The holiday season is upon us, like it or not. If you’re joining in on the festivities, you no doubt realize that having diabetes means there’s often a price to pay for merriment: blood sugars that soar up, down, or roller-coaster all over. Special foods, holiday gatherings, hectic schedules, and stress are generally to blame. Here’s what you might expect from these holiday happenings, along with some suggestions of how you can handle the aftermath.
Expect: Higher blood sugars. Special goodies, such as cookies, breads, pies, and potato pancakes are laden with carbohydrate, or carbs. Not only are these foods high in carbs, but the fact that they a) taste so good and b) only come around once a year can tempt even the most determined person to overindulge. The other whammy: fat. Fat can lead to insulin resistance and cause blood sugars to skyrocket hours later.
To try: No one says that you shouldn’t have a slice of Auntie Bess’s pumpkin cheesecake. But think a moment before you eat. Planning ahead here is key. If you plan to eat a treat for, say, dessert, what carb food could you cut back on at the meal? Pass up on the potato, rice, or bread, for example. Fill up on low-carb, low-calorie veggies, instead. If you take mealtime insulin, talk with your doctor or diabetes educator about how to adjust your insulin to “cover” the extra carb and/or fat that you plan to eat. Be careful of doing this too often, however, as extra treats mean extra calories.
Expect: Possibly low blood sugars. Alcohol can sometimes lead to low blood sugars, especially if you take insulin or pills called sulfonylureas. The risk goes up if you drink on an empty stomach.
To try: In general, it’s recommended that men have no more than two servings of alcohol per day and women, no more than one serving per day. A serving is 5 ounces of wine, 12 ounces of beer, or 1 1/2 ounces of distilled spirits, such as vodka, rum, or whiskey. Use your judgment and stick with the guidelines. Switch over to seltzer water or diet soda if the party is kicking into full gear. Also, make sure to have some food in your stomach to help prevent lows. Try to avoid cocktails that may contain a lot of carb, like fruit juice, milk, or ice cream (watch out for the spiked eggnog!). These drinks can end up raising your blood sugar. Finally, because no one’s perfect, pay more attention to your blood sugars after a night of too much holiday cheer. Check them more often with your meter. Also, consider setting your alarm for the middle of the night to check so that you can prevent or at least treat a low should it occur.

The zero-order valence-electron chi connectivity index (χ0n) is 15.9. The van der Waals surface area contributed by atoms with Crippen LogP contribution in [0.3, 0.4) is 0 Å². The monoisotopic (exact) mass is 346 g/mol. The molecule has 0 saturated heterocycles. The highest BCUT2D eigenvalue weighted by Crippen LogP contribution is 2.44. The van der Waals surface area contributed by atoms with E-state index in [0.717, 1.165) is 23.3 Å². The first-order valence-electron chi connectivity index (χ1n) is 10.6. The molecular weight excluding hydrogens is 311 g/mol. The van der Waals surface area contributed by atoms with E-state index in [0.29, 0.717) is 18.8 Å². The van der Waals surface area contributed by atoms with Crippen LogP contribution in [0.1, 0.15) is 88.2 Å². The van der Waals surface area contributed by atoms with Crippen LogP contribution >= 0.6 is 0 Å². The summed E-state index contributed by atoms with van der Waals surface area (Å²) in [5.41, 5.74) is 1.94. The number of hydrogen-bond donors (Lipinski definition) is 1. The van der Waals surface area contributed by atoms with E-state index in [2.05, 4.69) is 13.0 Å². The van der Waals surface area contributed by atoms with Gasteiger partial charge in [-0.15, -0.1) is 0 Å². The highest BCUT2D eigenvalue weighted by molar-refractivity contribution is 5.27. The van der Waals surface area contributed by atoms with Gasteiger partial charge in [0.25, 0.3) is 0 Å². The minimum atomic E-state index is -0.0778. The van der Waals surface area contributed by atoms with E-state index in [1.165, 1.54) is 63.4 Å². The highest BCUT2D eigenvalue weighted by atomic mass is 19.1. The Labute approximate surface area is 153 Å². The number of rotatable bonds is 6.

Expect: Lower blood sugars. Ski trips, snow tubing, and ice skating are all excellent forms of physical activity, and they’re a great way to spend time with loved ones and burn off calories at the same time. However, a last-minute decision to go cross-country skiing can set you up for lows, especially if the event is going to last for several hours. Physical activity lowers blood sugars in two ways — by helping your body use insulin more efficiently to lower glucose and by helping cells take up more glucose from the blood to provide energy to muscles.
To try: Ideally, plan for physical activity as much as possible. Map out your schedule so that you’ll know what to do to prepare. For example, if you’re going skiing for a few days and you take insulin, you’ll likely need to dramatically reduce your dose. If you’re going walking or skating after dinner, you may need to either cut back on your mealtime insulin or include more carb at your meal to prevent hypoglycemia. Once again, be extra diligent about checking your blood sugars more than usual, especially right after you’re done with your activity. If you’re not sure how to adjust your insulin for physical activity or how to best plan for activity, get some advice from your doctor or diabetes educator.
Expect: High or low blood sugars. Not everyone enjoys the holiday season. Some people downright dread it. This time of year can bring up feelings of sadness, loneliness, depression, and stress. And because holiday reminders are everywhere, it’s hard to escape these feelings. People respond to these emotions in different ways, which can, in turn, impact blood sugars in different ways. For example, some people overeat as a way to deal with stress or depression. Other people may forget to take their medicine and check their blood sugars. Because you’re out of your comfort zone and usual routine, your self-care behaviors are affected, possibly leading to higher or lower than usual blood sugars.
To try: If you tend to struggle at this time of year, think about what you could do differently — treat yourself to a massage, go for a daily walk, or go away for a few days. If loneliness is a concern, make a point to get together with friends or do some volunteer work to keep you around people. If you’re feeling depressed, seek out some counseling from a professional or join an online community forum to share your thoughts and feelings. Be kind to yourself and focus on getting enough sleep, eating healthfully, and staying active. And remember that this time of year will soon pass and a new year will begin.